In this video from the DDN booth at SC15, Dr. Erik Deumens of the University of Florida describes why unpredictable and less standard architectures and system configurations are necessary to meet the agility, availability and responsiveness requirements to meet the mission of innovation and exploration. “The University of Florida’s Interdisciplinary Center for Biotechnology Research (ICBR) offers access to cutting-edge technologies designed to enable university faculty, staff and students, as well as research and commercial partners worldwide with the tools and resources needed to advance scientific research.”
This visualization from CSCS in Switzerland shows the world’s smallest integrated switch. “Researchers working under Juerg Leuthold, Professor of Photonics and Communications at ETH Zurich, have created the world’s smallest integrated optical switch. Applying a small voltage causes an atom to relocate, turning the switch on or off. ETH Professor Mathieu Luisier, who participated in this study, simulated the system using Piz Daint Supercomputer. The component operates at the level of individual atoms. “
In this video, Prof. Dr. Satoshi Matsuoka from the Tokyo Institute of Technology describes his role as Program Chair of ISC High Performance 2016. He talks about the transformation of the conference in recent years and admits: “This is one of the most enjoyable conferences I have ever been to.” ISC High Performance is the landmark supercomputing, networking and storage event that attracts HPC enthusiasts from all across the globe. With 3,000 attendees, it is the largest HPC conference and exhibition in Europe. Regionally, the top five countries with the greatest number of ISC conference attendees are Germany, the United States, the United Kingdom, France and China. A growth in participation is projected for 2016, particularly from Asia.
In this video, Roger Goff from DDN describes how the company’s storage solutions have evolved to address the changing demands and requirements of HPC from compute all the way throughout the entire data lifecycle. “Organizations leverage the power of DDN technology and the deep technical expertise of our team to capture, store, process, analyze, collaborate and distribute data, information and content at largest scale in the most efficient, reliable and cost effective manner. Our customers include many of the world’s leading financial services firms and banks, healthcare and life science organizations, manufacturing and energy companies, government and research facilities, and web and cloud service providers.”
“The human microbiome plays a role in processes as diverse as metabolism, immune function, and mental health. Yet despite the importance of this system, scientists are just beginning to uncover which microorganisms reside in and on our bodies and determine what functions they perform. The development of innovative technology and analytical methods has enabled researchers like Dr. Pollard to decode the complex interactions between our human cells and microbial brethren, and infer meaning from the staggering amounts of data 10 trillion organisms create.”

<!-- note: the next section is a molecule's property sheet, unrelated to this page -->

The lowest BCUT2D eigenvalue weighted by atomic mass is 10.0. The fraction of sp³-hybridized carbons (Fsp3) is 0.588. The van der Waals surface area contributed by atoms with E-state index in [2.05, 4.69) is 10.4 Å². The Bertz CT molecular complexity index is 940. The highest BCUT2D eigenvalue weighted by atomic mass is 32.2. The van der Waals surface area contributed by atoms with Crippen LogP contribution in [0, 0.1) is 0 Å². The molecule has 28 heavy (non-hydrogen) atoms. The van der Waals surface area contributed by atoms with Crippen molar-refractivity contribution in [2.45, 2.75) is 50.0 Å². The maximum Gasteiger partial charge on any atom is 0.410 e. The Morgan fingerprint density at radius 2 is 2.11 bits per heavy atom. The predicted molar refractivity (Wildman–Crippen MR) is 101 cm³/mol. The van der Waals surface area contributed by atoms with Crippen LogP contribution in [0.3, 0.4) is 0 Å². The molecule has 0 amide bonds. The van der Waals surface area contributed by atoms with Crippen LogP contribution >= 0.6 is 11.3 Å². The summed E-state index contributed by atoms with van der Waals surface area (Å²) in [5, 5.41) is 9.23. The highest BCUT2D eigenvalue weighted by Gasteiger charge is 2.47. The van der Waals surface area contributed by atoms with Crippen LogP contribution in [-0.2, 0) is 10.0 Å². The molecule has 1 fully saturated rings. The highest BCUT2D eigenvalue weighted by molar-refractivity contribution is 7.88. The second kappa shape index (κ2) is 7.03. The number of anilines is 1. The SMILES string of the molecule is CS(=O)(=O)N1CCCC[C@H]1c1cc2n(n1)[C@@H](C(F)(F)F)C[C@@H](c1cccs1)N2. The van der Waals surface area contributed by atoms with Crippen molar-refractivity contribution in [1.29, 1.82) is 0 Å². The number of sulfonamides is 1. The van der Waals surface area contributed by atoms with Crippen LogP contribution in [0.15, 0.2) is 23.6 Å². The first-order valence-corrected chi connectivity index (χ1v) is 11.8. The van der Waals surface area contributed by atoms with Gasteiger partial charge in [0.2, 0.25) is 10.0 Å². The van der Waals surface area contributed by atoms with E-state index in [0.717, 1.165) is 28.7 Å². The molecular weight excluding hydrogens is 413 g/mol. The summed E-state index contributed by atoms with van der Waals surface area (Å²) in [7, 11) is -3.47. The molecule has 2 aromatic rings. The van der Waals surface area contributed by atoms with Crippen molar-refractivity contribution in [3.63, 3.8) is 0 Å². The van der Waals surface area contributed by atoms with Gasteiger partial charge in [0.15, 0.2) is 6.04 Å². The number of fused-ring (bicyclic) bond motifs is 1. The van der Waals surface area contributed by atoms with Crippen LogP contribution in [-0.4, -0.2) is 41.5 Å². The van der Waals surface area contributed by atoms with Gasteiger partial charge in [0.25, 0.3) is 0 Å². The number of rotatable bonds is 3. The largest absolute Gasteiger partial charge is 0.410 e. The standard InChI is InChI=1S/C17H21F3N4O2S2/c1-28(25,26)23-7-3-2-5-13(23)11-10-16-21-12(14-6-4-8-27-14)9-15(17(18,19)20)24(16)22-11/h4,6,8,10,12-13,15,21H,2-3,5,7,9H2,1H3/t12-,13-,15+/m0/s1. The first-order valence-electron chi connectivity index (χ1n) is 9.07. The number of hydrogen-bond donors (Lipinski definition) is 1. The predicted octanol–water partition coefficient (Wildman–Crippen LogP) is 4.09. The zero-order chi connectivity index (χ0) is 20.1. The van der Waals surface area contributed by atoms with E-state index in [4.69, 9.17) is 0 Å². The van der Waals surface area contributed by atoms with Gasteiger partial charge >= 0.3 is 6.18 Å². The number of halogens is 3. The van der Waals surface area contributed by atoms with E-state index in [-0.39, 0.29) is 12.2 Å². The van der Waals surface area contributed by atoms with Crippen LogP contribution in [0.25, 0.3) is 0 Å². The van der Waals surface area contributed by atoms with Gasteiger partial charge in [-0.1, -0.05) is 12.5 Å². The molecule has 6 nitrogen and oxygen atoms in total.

In this video, researchers describe how the Jetstream project at Indiana University. Jetstream is a user-friendly cloud environment designed to give researchers access to interactive computing and data analysis resources on demand, whenever and wherever they want to analyze their data. It will provide a library of virtual machines designed to do discipline specific scientific analysis. Software creators and researchers will also be able to create their own customized virtual machines or their own private computing system within Jetstream.
In this video, engineers move the NERSC Edison Supercomputer from Oakland to Berkeley. The one week long move is condensed into :41 seconds in this time lapse video, shot during the entire process. Edison is a Cray XC30, with a peak performance of 2.57 petaflops/sec, 133,824 compute cores, 357 terabytes of memory, and 7.56 petabytes of disk.
In this video from the HPC in the Cloud Educational Series, Marco Novaes, Solutions Engineer with the Google Cloud Platform team explains how the Broad Institute was able to use Google Pre-Emptible VMs to leverage over 50,000 cores to advance cancer research. “Cancer researchers saw value in a highly-complex genome analysis, but even though they already had powerful processing systems in-house, running the analysis would take months or more. We thought this would be a perfect opportunity to utilize Google Compute Engine’s Preemptible VMs to further their cancer research, which was a natural part of our mission. And now that Preemptible VMs are generally available, we’re excited to tell you about this work.”
“The Intel’s next generation Xeon Phi processor family x200 product (code-name Knights Landing) brings in new memory technology, a high bandwidth on package memory called Multi-Channel DRAM (MCDRAM) in addition to the traditional DDR4. MCDRAM is a high bandwidth (~4x more than DDR4), low capacity (up to 16GB) memory, packaged with the Knights Landing Silicon. MCDRAM can be configured as a third level cache (memory side cache) or as a distinct NUMA node (allocatable memory) or somewhere in between. With the different memory modes by which the system can be booted, it becomes very challenging from a software perspective to understand the best mode suitable for an application.”
In this video, Ruchir Puri, an IBM Fellow at the IBM Thomas J. Watson Research Center talks about building large-scale big data systems and delivering real-time solutions such as using machine learning to predict drug reactions. “There is a need for systems that provide greater speed to insight — for data and analytics workloads to help businesses and organization make sense of the data, to outthink competitors as we usher in a new era of Cognitive Computing.”